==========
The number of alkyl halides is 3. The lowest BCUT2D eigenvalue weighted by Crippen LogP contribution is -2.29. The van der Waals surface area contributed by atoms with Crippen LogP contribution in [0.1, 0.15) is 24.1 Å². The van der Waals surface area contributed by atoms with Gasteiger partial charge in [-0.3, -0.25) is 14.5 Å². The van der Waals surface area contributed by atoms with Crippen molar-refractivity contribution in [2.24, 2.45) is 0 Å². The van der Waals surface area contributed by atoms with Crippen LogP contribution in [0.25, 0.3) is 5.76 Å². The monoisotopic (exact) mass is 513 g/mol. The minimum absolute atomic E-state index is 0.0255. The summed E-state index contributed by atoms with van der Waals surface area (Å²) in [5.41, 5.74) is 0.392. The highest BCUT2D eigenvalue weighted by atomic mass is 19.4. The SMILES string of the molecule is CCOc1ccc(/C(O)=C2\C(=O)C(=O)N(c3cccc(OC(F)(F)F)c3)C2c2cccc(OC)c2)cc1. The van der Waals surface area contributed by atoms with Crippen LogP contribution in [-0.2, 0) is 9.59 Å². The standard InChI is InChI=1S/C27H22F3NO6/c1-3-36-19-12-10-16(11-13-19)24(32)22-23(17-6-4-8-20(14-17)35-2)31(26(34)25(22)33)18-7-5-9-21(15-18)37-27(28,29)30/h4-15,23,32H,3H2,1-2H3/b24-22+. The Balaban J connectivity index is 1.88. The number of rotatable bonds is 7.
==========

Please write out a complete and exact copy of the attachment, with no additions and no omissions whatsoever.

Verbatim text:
The number of alkyl halides is 3. The lowest BCUT2D eigenvalue weighted by Crippen LogP contribution is -2.29. The van der Waals surface area contributed by atoms with Crippen LogP contribution in [0.1, 0.15) is 24.1 Å². The van der Waals surface area contributed by atoms with Gasteiger partial charge in [-0.3, -0.25) is 14.5 Å². The van der Waals surface area contributed by atoms with Crippen molar-refractivity contribution in [2.24, 2.45) is 0 Å². The van der Waals surface area contributed by atoms with Crippen LogP contribution in [0.25, 0.3) is 5.76 Å². The monoisotopic (exact) mass is 513 g/mol. The minimum absolute atomic E-state index is 0.0255. The summed E-state index contributed by atoms with van der Waals surface area (Å²) in [5.41, 5.74) is 0.392. The highest BCUT2D eigenvalue weighted by atomic mass is 19.4. The SMILES string of the molecule is CCOc1ccc(/C(O)=C2\C(=O)C(=O)N(c3cccc(OC(F)(F)F)c3)C2c2cccc(OC)c2)cc1. The van der Waals surface area contributed by atoms with Crippen LogP contribution in [-0.2, 0) is 9.59 Å². The standard InChI is InChI=1S/C27H22F3NO6/c1-3-36-19-12-10-16(11-13-19)24(32)22-23(17-6-4-8-20(14-17)35-2)31(26(34)25(22)33)18-7-5-9-21(15-18)37-27(28,29)30/h4-15,23,32H,3H2,1-2H3/b24-22+. The Balaban J connectivity index is 1.88. The number of rotatable bonds is 7.